Acclaimed New Yorker writer Brodkey set the literary world ablaze with this much-talked-about debut novel--a literary tour de force about an adopted child in the early 1930s who is raised in the St. Louis household of his cousins. Impressive. . . . The work of a lifetime. . . . As haunted by love, death, and madness as The Oresteia.--Washington Post Book World....
|Title||:||The Runaway Soul|
|Number of Pages||:||835 Pages|
|Status||:||Available For Download|
|Last checked||:||21 Minutes ago!|
The Runaway Soul Reviews
Brodkey’s lifelong opus, largely forgotten for obvious reasons, is a contender for the most solipsistic, inward-looking 835pp novel since Bill Vollmann’s nine-volume Reflections on My Eyebrows. Brodkey, who published a story collection in 1958 and no books in the 60s or 70s or most-of-the-80s until Stories in an Almost Classical Mode in 1988, by remaining a New Yorker man his entire life, made himself a human dartboard by holding back this novel until 1991. Because TRS was savaged by everyone except forgotten novelist D.M. Thomas (famous for his pretentious erotica in the 80s). The novel is narrated by Brodkey stand-in Wiley and dwells largely on his adolescence in the Midwestern region and his monstrous and marvellous sister Nonie. My position is that I simultaneously loathe and adore this novel, usually within the same sentence, and my assumption is that Brodkey knew his prose would meet with outright hostility, but forged ahead in his artistic vision to create a work replete with such a painstaking and psychopathically obsessive Proust-in-therapy micro-dissection of his childhood, no one could deny, nor appreciate, his particular brand of sectionable genius. The opening parts of TRS are the most arresting—the beautiful rhythms of the lightning storm scene with Nonie, and the writing on this character in general, are positively Gassian—but the prose falls into a strange discursive mode, stripped of musicality and liveliness, lapsing into dense thickets of dashes and ellipses and fragmented phrases, almost as if the narrator is speaking aloud to his snoozing therapist on the page. This becomes the default mode for TRS, and I spent over a month desperate to recapture the amazement of the first 200pp, but the amazement eluded me. Simply, I agree with some of Brodkey’s nemeses who accused TRS of arrogance, pretentiousness, repetition and self-obsession. It drips from almost every page, but that doesn’t cancel out the moments of thunderous intelligence, the tantric eroticism (one sex scene lasts over 80pp and one canoodling scene 50pp), the fabulously vivid family descriptions, and the scenes with brattish babe Nonie, equal only to Cora in Janice Galloway’s All Made Up in the evil sister stakes. And the style, once tolerated, does contain moments of illumination and beauty beneath the babbling indulgence. As unsatisfying as it is on the whole, TRS does capture the particulars of (an) adolescence with a meticulous psychological insight and heavyhearted attention to detail. At times, it feels like writing this physically pains Brodkey, and that melancholy lifts up and weighs down his ill-fated opus. HB discusses TRS in two parts with MS on Bookworm.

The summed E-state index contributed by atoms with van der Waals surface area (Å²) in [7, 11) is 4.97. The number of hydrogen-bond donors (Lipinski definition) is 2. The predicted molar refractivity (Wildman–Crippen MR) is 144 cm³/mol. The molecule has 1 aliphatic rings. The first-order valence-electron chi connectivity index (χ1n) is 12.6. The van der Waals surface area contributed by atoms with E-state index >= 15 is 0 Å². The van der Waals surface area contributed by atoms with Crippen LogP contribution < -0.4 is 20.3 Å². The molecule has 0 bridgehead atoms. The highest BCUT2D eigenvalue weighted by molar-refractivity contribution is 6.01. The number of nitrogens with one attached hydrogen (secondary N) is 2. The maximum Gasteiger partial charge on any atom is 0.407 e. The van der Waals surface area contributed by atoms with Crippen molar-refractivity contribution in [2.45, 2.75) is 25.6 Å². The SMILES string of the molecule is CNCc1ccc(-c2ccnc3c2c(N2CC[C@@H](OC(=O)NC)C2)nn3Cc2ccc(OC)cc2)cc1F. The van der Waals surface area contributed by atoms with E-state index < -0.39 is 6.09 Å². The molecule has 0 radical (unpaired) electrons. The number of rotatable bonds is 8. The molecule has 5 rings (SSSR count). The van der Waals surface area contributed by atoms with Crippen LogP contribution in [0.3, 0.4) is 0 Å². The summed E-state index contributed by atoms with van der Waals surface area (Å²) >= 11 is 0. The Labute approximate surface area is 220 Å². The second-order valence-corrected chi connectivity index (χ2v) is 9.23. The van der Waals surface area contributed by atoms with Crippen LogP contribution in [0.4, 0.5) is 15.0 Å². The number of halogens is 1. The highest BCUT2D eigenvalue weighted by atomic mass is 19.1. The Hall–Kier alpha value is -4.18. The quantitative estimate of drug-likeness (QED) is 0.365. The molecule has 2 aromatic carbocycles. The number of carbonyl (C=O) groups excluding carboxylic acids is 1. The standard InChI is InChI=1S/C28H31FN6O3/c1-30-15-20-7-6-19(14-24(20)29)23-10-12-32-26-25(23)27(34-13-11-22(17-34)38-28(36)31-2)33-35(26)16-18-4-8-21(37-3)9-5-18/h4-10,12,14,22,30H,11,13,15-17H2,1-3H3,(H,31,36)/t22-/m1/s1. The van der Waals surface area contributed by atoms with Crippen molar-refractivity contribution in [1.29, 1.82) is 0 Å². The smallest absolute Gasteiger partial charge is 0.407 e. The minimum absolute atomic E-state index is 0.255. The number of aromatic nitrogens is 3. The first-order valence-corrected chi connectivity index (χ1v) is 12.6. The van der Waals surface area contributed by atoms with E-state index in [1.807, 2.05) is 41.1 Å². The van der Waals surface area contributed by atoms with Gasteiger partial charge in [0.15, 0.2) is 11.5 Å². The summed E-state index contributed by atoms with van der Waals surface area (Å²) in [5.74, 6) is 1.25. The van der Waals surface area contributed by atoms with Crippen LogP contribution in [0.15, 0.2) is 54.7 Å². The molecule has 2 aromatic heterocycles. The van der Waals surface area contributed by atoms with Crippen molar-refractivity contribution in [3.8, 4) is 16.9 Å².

See Friend Jonathan's review:http://www.goodreads.com/review/show/...__________The Village Bookshop had an inscribed 1st/1st for US$7.95. Now I have it. I am happified.__________I kn[e]w nothing. Something about "much maligned" and one insightful goodreads reviewer used the word "verbal diarrhea" but hers is a sentence fragment meaning perhaps to have said "not" verbal diarrhea."Whatever" say today's kids and we'll provide a link:http://www.bookforum.com/archive/feb_...
Flying and crying and trying and dying and wondrous entrance into Wiley Silenowicz's consciousness, St. Louis representing realness of the twentieth century, indirect hommage to both hobos and Proust the famous homo in the first couple vignettes, a book that lit up my late-teen years to the possibilities of modernist and postmodernist fiction.
I have tried to get through more than the first 50 pages of this scores of times, to no avail. Since I like books that 'go somewhere' more (i.e. somthing of note happens), and I have the feeling that this one doesn't, I decided to abandon trying to read it. It must be a great book, but unfortunately, I fail to recognise what's great this time.
Verbal diarrhea. Read anything else by him.
I tried to read it (I will continue to try) but there was just too much Writing in there to hold my attention.